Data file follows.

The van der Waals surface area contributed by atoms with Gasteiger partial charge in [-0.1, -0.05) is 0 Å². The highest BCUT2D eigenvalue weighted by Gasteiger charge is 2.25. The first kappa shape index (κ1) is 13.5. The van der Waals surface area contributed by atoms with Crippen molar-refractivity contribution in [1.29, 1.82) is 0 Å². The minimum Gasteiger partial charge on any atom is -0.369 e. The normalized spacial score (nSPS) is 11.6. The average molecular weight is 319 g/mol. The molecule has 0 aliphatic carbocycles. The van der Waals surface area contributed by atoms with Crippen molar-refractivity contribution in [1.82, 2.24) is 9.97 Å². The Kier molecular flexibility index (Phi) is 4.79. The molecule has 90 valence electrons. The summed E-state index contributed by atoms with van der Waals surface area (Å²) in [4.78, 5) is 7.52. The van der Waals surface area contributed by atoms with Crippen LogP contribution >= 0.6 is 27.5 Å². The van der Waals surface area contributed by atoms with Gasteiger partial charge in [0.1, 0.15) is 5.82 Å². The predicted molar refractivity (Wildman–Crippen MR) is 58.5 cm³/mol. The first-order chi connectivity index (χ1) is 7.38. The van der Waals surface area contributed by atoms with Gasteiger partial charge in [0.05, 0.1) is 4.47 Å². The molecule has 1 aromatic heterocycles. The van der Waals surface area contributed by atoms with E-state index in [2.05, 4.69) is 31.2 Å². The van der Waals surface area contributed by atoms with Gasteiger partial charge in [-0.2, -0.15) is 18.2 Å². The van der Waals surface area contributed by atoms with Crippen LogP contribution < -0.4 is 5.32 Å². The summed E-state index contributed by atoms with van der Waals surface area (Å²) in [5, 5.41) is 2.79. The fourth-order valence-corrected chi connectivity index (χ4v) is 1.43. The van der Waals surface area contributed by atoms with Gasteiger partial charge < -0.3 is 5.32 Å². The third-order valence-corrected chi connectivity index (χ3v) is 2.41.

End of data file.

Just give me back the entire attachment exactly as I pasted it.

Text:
The van der Waals surface area contributed by atoms with Gasteiger partial charge in [-0.1, -0.05) is 0 Å². The highest BCUT2D eigenvalue weighted by Gasteiger charge is 2.25. The first kappa shape index (κ1) is 13.5. The van der Waals surface area contributed by atoms with Crippen molar-refractivity contribution in [1.29, 1.82) is 0 Å². The minimum Gasteiger partial charge on any atom is -0.369 e. The normalized spacial score (nSPS) is 11.6. The average molecular weight is 319 g/mol. The molecule has 0 aliphatic carbocycles. The van der Waals surface area contributed by atoms with Crippen molar-refractivity contribution in [1.82, 2.24) is 9.97 Å². The Kier molecular flexibility index (Phi) is 4.79. The molecule has 90 valence electrons. The summed E-state index contributed by atoms with van der Waals surface area (Å²) in [4.78, 5) is 7.52. The van der Waals surface area contributed by atoms with Crippen LogP contribution >= 0.6 is 27.5 Å². The van der Waals surface area contributed by atoms with Gasteiger partial charge in [0.1, 0.15) is 5.82 Å². The predicted molar refractivity (Wildman–Crippen MR) is 58.5 cm³/mol. The first-order chi connectivity index (χ1) is 7.38. The van der Waals surface area contributed by atoms with Gasteiger partial charge in [0.05, 0.1) is 4.47 Å². The molecule has 1 aromatic heterocycles. The van der Waals surface area contributed by atoms with E-state index in [2.05, 4.69) is 31.2 Å². The van der Waals surface area contributed by atoms with Gasteiger partial charge in [-0.2, -0.15) is 18.2 Å². The van der Waals surface area contributed by atoms with Crippen LogP contribution < -0.4 is 5.32 Å². The summed E-state index contributed by atoms with van der Waals surface area (Å²) in [5, 5.41) is 2.79. The fourth-order valence-corrected chi connectivity index (χ4v) is 1.43. The van der Waals surface area contributed by atoms with Gasteiger partial charge < -0.3 is 5.32 Å². The third-order valence-corrected chi connectivity index (χ3v) is 2.41.